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Last updateTue, 24 Feb 2015 5pm

Personal Injury Law Journal: December 2015/January 2016

Bill Braithwaite sets out the optimum management of a catastrophic injury claim and the impact on recoverable costs

I believe very strongly that catastrophic injury claims should be managed along certain lines, and that, if it is done well, there will be a significant upward impact on costs. I realise that my experience is limited to brain and spine, but I’m sure that the principles would apply to other major claims. Also, every case is different, and so not all the suggestions below will be relevant. What I think is more important is the approach to the whole litigation process, trying to make sure that the claimant and his or her rehabilitation and treatment come first, and managing the family so that they can withstand the intrusion of lawyers and experts.

Paul Jones outlines a case where the claimants’ fees were challenged due to a disagreement over complexity and proportionality

Two of the recurring themes of the Jackson reforms are proportionality and fixed costs. Proportionality becomes ever more prevalent in any assessment of costs and the ambit of fixed costs continues to grow with clinical negligence cases the next area of personal injury law in the frame. Add to this mix, the murky world of provisional assessment under CPR 47.15 and the recent case of Hobbs v Guy’s and St Thomas’ NHS Foundation Trust [2015] gives a neat precis of the current state of costs assessment in a post Jackson world.

What are the implications of the reversal by the Court of Appeal of the decision in Reaney v University Hospital of North Staffordshire? Julian Matthews considers the ramifications

In times of financial difficulties, the common law commonly comes to the aid of defendants, by assisting them to restrict their potential liabilities. There is an inherent tension between application of the ‘but for’ test of causation, which leads inexorably to the establishment of principles such as the doctrine of ‘material contribution,’ or creation of the Fairchild exception, with application of a strict doctrinal approach to causation which suggests that a tortfeasor should only be responsible for the actual damage that they have caused, thus limiting the scope of the compensation payable.

Expert evidence; road traffic accident; motorist duties; accident mathematics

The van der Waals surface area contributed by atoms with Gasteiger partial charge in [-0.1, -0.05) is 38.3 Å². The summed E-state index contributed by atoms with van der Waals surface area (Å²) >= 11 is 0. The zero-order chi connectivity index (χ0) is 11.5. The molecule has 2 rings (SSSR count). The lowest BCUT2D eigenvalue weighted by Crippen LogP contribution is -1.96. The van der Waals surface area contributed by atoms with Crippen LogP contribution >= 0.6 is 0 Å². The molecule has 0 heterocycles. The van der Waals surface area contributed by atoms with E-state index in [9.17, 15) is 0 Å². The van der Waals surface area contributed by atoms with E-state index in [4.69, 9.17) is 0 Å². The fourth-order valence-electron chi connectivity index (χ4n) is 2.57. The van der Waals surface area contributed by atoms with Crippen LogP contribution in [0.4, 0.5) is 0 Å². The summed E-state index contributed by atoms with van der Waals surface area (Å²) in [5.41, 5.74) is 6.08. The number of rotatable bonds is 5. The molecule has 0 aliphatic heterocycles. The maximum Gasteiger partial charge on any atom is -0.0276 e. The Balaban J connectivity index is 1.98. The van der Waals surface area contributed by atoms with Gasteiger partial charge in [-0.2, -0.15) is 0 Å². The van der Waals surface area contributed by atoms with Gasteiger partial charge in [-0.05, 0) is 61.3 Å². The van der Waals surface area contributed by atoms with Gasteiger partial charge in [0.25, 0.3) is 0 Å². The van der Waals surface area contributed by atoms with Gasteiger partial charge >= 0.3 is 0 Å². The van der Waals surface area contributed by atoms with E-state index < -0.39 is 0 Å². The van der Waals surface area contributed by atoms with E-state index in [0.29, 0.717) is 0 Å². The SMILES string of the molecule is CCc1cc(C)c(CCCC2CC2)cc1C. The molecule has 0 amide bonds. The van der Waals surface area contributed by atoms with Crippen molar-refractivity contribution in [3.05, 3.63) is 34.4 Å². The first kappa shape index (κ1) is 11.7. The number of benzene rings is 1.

At approximately 6pm on 12 January 2010 the claimant, Mr Horner, was struck by the Miss Norman’s vehicle as he was crossing the westbound carriageway of the A4 Colnbrook Bypass. He suffered serious injuries which left him with no recollection of the accident.

Osbornes

Nicola Hall examines Montgomery v Lanarkshire Health Board [2015] which updates the court’s approach to medical practitioners’ duty of advice to patients

The Supreme Court has handed down the judgment in the landmark case, Montgomery v Lanarkshire Health Board [2015].

A new motor insurance agreement has come into force after a government consultation. Andrew Baker reports on the implications

Since September 2014 there have been a series of significant developments in respect of motor insurance. Firstly the European Court of Justice handed down judgment in Vnuk v Zavarovalnica Triglav dd [2014], the full implications of which are still being assessed so far as UK law is concerned. In the final days of the last Parliament, came the Deregulation Act 2015 which removed any legal significance applying to the issue and surrender of motor insurance certificates from 30 June 2015 onwards. (See the Deregulation Act 2015 (Commencement No 1 and Transitional and Saving Provisions) Order 2015 and the Deregulation Act 2015 (Commencement No 1 and Transitional and Saving Provisions) (Amended) Order 2015). Finally, less than a week later on 3 July 2015, came the signing of a new Uninsured Drivers’ Agreement and a Supplemental Agreement to the Untraced Drivers’ Agreement 2003. This followed on from a government consultation on updating both the 1999 and 2003 agreements.

James Counsell and Ben Bradley discuss the legal implications of the decision in A v The Trustees of the Watchtower Bible and Tract Society [2015] and some practical learning points arising from their involvement in the case

A v The Trustees of the Watchtower Bible and Tract Society [2015] was the first historic sex abuse case to be brought against the Jehovah’s Witnesses.

Peter Stewart highlights the important distinction between statutory negligence and strict liability following section 69 of the Enterprise and Regulatory Reform Act 2013

Under s69(3) Enterprise and Regulatory Reform Act 2013, employees injured at work can no longer simply rely on breach of statutory duty to found a civil action. An action will only succeed if the employer has been negligent. The question that emerges from this change is to what extent does an employer’s breach of statutory duty have an impact on a negligence claim?